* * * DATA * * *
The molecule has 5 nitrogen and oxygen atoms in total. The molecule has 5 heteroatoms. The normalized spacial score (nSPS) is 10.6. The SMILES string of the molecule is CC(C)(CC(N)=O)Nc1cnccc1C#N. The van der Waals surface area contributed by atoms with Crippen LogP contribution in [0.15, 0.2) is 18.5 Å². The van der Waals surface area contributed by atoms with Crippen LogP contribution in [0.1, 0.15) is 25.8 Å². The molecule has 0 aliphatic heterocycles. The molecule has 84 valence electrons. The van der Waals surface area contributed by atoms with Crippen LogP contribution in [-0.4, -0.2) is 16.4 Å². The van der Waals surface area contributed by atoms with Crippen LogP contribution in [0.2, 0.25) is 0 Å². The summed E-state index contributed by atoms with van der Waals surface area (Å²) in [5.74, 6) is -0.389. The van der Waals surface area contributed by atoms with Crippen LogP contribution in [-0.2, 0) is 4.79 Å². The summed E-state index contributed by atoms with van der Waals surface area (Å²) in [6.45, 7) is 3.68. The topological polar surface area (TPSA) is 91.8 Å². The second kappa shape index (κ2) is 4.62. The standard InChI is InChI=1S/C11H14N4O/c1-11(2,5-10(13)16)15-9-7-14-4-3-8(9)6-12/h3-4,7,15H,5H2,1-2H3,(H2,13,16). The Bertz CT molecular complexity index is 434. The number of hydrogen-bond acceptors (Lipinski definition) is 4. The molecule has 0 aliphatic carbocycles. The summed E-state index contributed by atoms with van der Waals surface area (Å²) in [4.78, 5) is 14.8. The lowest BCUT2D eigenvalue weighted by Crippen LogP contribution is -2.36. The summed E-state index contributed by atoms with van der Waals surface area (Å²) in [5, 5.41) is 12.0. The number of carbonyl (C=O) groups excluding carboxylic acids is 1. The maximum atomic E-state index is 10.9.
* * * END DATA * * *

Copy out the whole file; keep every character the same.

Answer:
The molecule has 5 nitrogen and oxygen atoms in total. The molecule has 5 heteroatoms. The normalized spacial score (nSPS) is 10.6. The SMILES string of the molecule is CC(C)(CC(N)=O)Nc1cnccc1C#N. The van der Waals surface area contributed by atoms with Crippen LogP contribution in [0.15, 0.2) is 18.5 Å². The van der Waals surface area contributed by atoms with Crippen LogP contribution in [0.1, 0.15) is 25.8 Å². The molecule has 0 aliphatic heterocycles. The molecule has 84 valence electrons. The van der Waals surface area contributed by atoms with Crippen LogP contribution in [-0.4, -0.2) is 16.4 Å². The van der Waals surface area contributed by atoms with Crippen LogP contribution in [0.2, 0.25) is 0 Å². The summed E-state index contributed by atoms with van der Waals surface area (Å²) in [5.74, 6) is -0.389. The van der Waals surface area contributed by atoms with Crippen LogP contribution in [-0.2, 0) is 4.79 Å². The summed E-state index contributed by atoms with van der Waals surface area (Å²) in [6.45, 7) is 3.68. The topological polar surface area (TPSA) is 91.8 Å². The second kappa shape index (κ2) is 4.62. The standard InChI is InChI=1S/C11H14N4O/c1-11(2,5-10(13)16)15-9-7-14-4-3-8(9)6-12/h3-4,7,15H,5H2,1-2H3,(H2,13,16). The Bertz CT molecular complexity index is 434. The number of hydrogen-bond acceptors (Lipinski definition) is 4. The molecule has 0 aliphatic carbocycles. The summed E-state index contributed by atoms with van der Waals surface area (Å²) in [4.78, 5) is 14.8. The lowest BCUT2D eigenvalue weighted by Crippen LogP contribution is -2.36. The summed E-state index contributed by atoms with van der Waals surface area (Å²) in [5, 5.41) is 12.0. The number of carbonyl (C=O) groups excluding carboxylic acids is 1. The maximum atomic E-state index is 10.9.